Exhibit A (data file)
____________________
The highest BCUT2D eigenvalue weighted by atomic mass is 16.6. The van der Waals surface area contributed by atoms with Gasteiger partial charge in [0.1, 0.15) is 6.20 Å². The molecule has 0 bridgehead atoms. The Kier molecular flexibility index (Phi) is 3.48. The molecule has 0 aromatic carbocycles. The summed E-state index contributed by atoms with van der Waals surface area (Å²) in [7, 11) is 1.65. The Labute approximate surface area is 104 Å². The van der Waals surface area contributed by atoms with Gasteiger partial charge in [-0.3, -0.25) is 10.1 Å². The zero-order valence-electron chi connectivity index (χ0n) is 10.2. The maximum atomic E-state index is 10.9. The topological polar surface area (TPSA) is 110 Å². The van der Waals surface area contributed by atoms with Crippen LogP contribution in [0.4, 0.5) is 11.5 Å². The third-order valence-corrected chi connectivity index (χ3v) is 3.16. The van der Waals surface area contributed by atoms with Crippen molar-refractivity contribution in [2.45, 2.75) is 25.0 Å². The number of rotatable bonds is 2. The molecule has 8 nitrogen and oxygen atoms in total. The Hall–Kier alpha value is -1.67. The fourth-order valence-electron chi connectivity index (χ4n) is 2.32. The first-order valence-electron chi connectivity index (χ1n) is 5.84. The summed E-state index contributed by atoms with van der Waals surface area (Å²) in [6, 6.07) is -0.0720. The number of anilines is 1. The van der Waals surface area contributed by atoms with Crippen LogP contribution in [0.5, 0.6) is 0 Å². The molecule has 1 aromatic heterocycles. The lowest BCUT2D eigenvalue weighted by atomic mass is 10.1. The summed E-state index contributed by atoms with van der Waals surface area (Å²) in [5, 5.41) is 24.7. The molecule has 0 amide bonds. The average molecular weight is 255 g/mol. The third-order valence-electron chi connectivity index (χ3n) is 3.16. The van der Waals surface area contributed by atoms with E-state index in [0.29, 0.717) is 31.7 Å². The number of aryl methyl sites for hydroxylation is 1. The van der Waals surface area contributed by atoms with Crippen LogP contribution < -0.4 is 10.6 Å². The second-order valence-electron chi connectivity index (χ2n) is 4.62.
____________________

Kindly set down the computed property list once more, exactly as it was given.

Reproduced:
The highest BCUT2D eigenvalue weighted by atomic mass is 16.6. The van der Waals surface area contributed by atoms with Gasteiger partial charge in [0.1, 0.15) is 6.20 Å². The molecule has 0 bridgehead atoms. The Kier molecular flexibility index (Phi) is 3.48. The molecule has 0 aromatic carbocycles. The summed E-state index contributed by atoms with van der Waals surface area (Å²) in [7, 11) is 1.65. The Labute approximate surface area is 104 Å². The van der Waals surface area contributed by atoms with Gasteiger partial charge in [-0.3, -0.25) is 10.1 Å². The zero-order valence-electron chi connectivity index (χ0n) is 10.2. The maximum atomic E-state index is 10.9. The topological polar surface area (TPSA) is 110 Å². The van der Waals surface area contributed by atoms with Crippen LogP contribution in [0.4, 0.5) is 11.5 Å². The third-order valence-corrected chi connectivity index (χ3v) is 3.16. The van der Waals surface area contributed by atoms with Crippen molar-refractivity contribution in [2.45, 2.75) is 25.0 Å². The number of rotatable bonds is 2. The molecule has 8 nitrogen and oxygen atoms in total. The Hall–Kier alpha value is -1.67. The fourth-order valence-electron chi connectivity index (χ4n) is 2.32. The first-order valence-electron chi connectivity index (χ1n) is 5.84. The summed E-state index contributed by atoms with van der Waals surface area (Å²) in [6, 6.07) is -0.0720. The number of anilines is 1. The van der Waals surface area contributed by atoms with Crippen LogP contribution in [0.5, 0.6) is 0 Å². The molecule has 1 aromatic heterocycles. The lowest BCUT2D eigenvalue weighted by atomic mass is 10.1. The summed E-state index contributed by atoms with van der Waals surface area (Å²) in [5, 5.41) is 24.7. The molecule has 0 amide bonds. The average molecular weight is 255 g/mol. The third-order valence-electron chi connectivity index (χ3n) is 3.16. The van der Waals surface area contributed by atoms with E-state index in [0.29, 0.717) is 31.7 Å². The number of aryl methyl sites for hydroxylation is 1. The van der Waals surface area contributed by atoms with Crippen LogP contribution < -0.4 is 10.6 Å². The second-order valence-electron chi connectivity index (χ2n) is 4.62.